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Damaged Ady Gil just after collision with Japanese whaling ship - Click above to watch the video after the break

Damaged Ady Gil just after collision with Japanese whaling ship - Click above to watch the video after the break

The Earthrace biodiesel boat made headlines last year during an around-the-world trip using biodiesel - it wasn't an easy journey. The ship's future could also be fraught with difficulty. The Earthrace website says the boat is for sale with an asking price of $1.5 million but we hear reports that the boat may soon find another life as part of the Sea Shepherd Conservation Society fleet hunting down whale hunting ships in Antarctica. In fact, it's the Sea Shepherd group that might purchase the bo

Photo by Martin Pettitt. Licensed under Creative Commons license 2.0.

Following a biodiesel flood during the Atlantic crossing, the Earthrace biodiesel-powered boat continued on its second attempt to circumnavigate using nothing but the biofuel as power. The troubled ship is still having its share of problems (like losing an engine near the Marshall Islands - PDF), but, as Domestic Fuel puts it, is still limping towards the world record. It won't be easy.

At the end of April, the biodiesel-powered Earthrace boat left Spain on its second attempt to set a record for round-the-world sailing using biofuel. The Atlantic crossing did present a few difficulties, with a toilet backing up, a small pool of biodiesel flooding the sleeping quarters and high waves making for slow going. Still, the boat should now be in Puerto Rico, according to the New Zealand Herald and had traveled 6651 km as of noon Monday. It's speed heading into San Juan was 43 km/hour a

If at first you don't succeed, why not try again with a bit of your own fat in the engine? The biodiesel-powered Earthrace boat is ready to set off on its second around-the-world attempt today, according to Motor Boats Monthly. The badass trimaran departs from Spain's Sagunto at 1 pm today (local time) and will try to circle the globe in record time. The current record is 75 days and was set by the British boat Cable & Wireless in 1998, Stuff.co.nz reports.

The first Earthrace attempt ended in defeat back in April. The idea was to circle the globe on a biodiesel-powered boat, but there were just too many problems (and one deadly accident). But, the idea - and boat - are just too cool to be sent into history without a second chance, so the New Zealand team will try again in 2008, trying to beat the circumnavigation record of 74 days, 20 hours and 58 minutes. And, with a little special help from the captain, the second time just might be the charm.

You have to give it to the Earthrace crew for keeping the faith as long as they have, and with all of the problems that they have encountered along the way, including the possible breakage of their boat and a deadly accident involving a fishing boat. Just a few days ago, we updated you that they had revised their trip plan in one final last ditch attempt to break the record of circumnavigating the globe using their biodiesel-powered boat. But, it seems that reality has recently struck, and they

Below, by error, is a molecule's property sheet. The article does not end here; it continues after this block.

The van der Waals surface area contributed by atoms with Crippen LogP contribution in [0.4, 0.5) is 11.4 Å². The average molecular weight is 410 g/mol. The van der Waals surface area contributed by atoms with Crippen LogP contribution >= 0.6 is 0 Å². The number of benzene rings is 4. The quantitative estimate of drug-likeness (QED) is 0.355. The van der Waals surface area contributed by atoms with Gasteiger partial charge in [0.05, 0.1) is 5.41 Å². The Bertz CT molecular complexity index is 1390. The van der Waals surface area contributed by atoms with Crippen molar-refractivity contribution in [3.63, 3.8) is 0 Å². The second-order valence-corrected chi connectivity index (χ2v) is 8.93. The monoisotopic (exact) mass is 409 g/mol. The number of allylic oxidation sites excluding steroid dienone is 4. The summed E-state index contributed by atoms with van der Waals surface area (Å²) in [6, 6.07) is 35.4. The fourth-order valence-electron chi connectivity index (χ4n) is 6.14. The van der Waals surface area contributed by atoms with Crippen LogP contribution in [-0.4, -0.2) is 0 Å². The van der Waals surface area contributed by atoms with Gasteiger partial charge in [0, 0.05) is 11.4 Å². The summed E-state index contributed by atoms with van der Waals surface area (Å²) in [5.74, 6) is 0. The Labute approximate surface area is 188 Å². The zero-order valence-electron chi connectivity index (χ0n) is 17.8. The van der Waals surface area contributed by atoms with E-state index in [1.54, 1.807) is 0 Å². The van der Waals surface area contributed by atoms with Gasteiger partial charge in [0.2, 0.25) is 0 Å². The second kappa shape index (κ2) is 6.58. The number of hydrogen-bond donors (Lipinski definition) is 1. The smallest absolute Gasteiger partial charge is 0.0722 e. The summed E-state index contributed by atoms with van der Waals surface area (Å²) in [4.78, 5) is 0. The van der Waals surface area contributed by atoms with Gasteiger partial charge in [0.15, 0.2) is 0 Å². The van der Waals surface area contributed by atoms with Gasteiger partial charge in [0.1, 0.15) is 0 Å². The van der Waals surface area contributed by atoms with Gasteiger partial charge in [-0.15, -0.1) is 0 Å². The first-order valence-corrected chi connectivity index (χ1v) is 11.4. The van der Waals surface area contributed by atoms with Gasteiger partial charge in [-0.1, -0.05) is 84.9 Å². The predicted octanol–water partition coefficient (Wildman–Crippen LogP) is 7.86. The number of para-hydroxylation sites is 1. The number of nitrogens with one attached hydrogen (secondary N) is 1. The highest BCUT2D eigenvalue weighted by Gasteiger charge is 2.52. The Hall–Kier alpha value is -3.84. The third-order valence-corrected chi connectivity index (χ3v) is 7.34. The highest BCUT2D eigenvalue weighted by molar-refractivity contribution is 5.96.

A judge has ruled that the deadly ocean collision between the bio-diesel-powered Earthrace speedboat and a small fishing boat off the coast of Guatemala was an accident. The ruling clears the way for the Earthrace and its crew of four to be released and continue its attempt to break the world record for circumnavigating the globe. Lawyers for the boat's crew have reached a civil settlement with the families of the fishermen. The boat was expected to head for Acapulco. The team was held up in the

The biodiesel-powered Earthrace superboat will not set a round-the-world record. Last Sunday while traveling near the coast of Guatemala at night, the radical 78-foot Earthrace boat collided with a small fiberglass fishing boat. The Earthrace boat was basically unscathed except for prop damage but the fishing boat was demolished. The Earthrace crew managed to pull two injured fisherman out of the water but couldn't find a third. The Earthrace boat limped into a Guatemalan port where officials ha

The biodiesel-powered, environmentally friendly Earthrace speedboat is limping into its first port. The boat took off on a world-record attempt to circumnavigate the globe on March 10. But 16 hours later, according to the team's website, the crew nearly had to give up the attempt.

A while back, we showed you a catamaran that crossed the Atlantic using solar power. They also planned a return trip back across the Atlantic to New York. That was the first time a vehicle made the voyage powered by something other than fossil-fuels since boats were human and wind-powered. Now, we are updating you on a team attempting what they refer to as an "Earthrace." The team is circumnavigating the globe in a powerboat using only renewable fuels. They also plan to beat the current 75-day r

The pages of AutoblogGreen generally focus on land based transportation, but we thought we should make you aware of an attempt to break the record for circumnavigating the globe in the Earthrace. Earthrace, a 78-foot boat, looks like a seagoing version of the Batmobile, and is able to cut under waves like a submarine. The twist with this record breaking attempt is the fuel the boat is being run on. The Earthrace is strictly run on biodiesel. The skipper, Pete Bethune, and his wife are strong sup